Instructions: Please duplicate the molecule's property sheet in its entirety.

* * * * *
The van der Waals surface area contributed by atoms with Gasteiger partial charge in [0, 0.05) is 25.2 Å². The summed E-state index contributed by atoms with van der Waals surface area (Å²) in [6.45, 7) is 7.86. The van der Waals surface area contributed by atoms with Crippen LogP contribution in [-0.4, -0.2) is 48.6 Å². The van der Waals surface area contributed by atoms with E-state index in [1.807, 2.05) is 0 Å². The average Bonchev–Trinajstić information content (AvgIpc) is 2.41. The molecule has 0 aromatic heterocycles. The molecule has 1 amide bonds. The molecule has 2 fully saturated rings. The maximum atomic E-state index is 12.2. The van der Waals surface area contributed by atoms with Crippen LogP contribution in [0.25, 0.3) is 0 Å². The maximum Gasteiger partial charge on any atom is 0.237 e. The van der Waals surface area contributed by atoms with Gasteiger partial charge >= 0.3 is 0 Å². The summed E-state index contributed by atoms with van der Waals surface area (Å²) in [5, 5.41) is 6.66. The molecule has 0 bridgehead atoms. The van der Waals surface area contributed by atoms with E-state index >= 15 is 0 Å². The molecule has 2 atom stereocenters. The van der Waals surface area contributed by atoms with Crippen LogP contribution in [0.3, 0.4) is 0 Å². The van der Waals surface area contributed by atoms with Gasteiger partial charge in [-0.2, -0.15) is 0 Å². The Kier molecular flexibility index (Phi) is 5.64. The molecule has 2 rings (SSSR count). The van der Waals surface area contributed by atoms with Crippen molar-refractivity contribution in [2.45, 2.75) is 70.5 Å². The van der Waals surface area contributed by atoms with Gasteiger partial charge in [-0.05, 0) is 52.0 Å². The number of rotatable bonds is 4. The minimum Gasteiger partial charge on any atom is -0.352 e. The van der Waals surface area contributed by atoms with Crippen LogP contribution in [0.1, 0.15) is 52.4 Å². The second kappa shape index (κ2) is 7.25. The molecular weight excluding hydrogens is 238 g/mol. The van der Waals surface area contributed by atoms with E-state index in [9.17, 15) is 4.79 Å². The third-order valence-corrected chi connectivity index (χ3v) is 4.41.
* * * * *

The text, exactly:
The van der Waals surface area contributed by atoms with Gasteiger partial charge in [0, 0.05) is 25.2 Å². The summed E-state index contributed by atoms with van der Waals surface area (Å²) in [6.45, 7) is 7.86. The van der Waals surface area contributed by atoms with Crippen LogP contribution in [-0.4, -0.2) is 48.6 Å². The van der Waals surface area contributed by atoms with E-state index in [1.807, 2.05) is 0 Å². The average Bonchev–Trinajstić information content (AvgIpc) is 2.41. The molecule has 0 aromatic heterocycles. The molecule has 1 amide bonds. The molecule has 2 fully saturated rings. The maximum atomic E-state index is 12.2. The van der Waals surface area contributed by atoms with Crippen LogP contribution in [0.25, 0.3) is 0 Å². The maximum Gasteiger partial charge on any atom is 0.237 e. The van der Waals surface area contributed by atoms with Gasteiger partial charge >= 0.3 is 0 Å². The summed E-state index contributed by atoms with van der Waals surface area (Å²) in [5, 5.41) is 6.66. The molecule has 0 bridgehead atoms. The van der Waals surface area contributed by atoms with E-state index >= 15 is 0 Å². The molecule has 2 atom stereocenters. The van der Waals surface area contributed by atoms with Crippen LogP contribution in [0.3, 0.4) is 0 Å². The van der Waals surface area contributed by atoms with Gasteiger partial charge in [-0.2, -0.15) is 0 Å². The Kier molecular flexibility index (Phi) is 5.64. The molecule has 2 rings (SSSR count). The van der Waals surface area contributed by atoms with Crippen molar-refractivity contribution in [2.45, 2.75) is 70.5 Å². The van der Waals surface area contributed by atoms with Gasteiger partial charge in [-0.05, 0) is 52.0 Å². The number of rotatable bonds is 4. The minimum Gasteiger partial charge on any atom is -0.352 e. The van der Waals surface area contributed by atoms with Crippen LogP contribution in [0.1, 0.15) is 52.4 Å². The second kappa shape index (κ2) is 7.25. The molecular weight excluding hydrogens is 238 g/mol. The van der Waals surface area contributed by atoms with E-state index in [9.17, 15) is 4.79 Å². The third-order valence-corrected chi connectivity index (χ3v) is 4.41.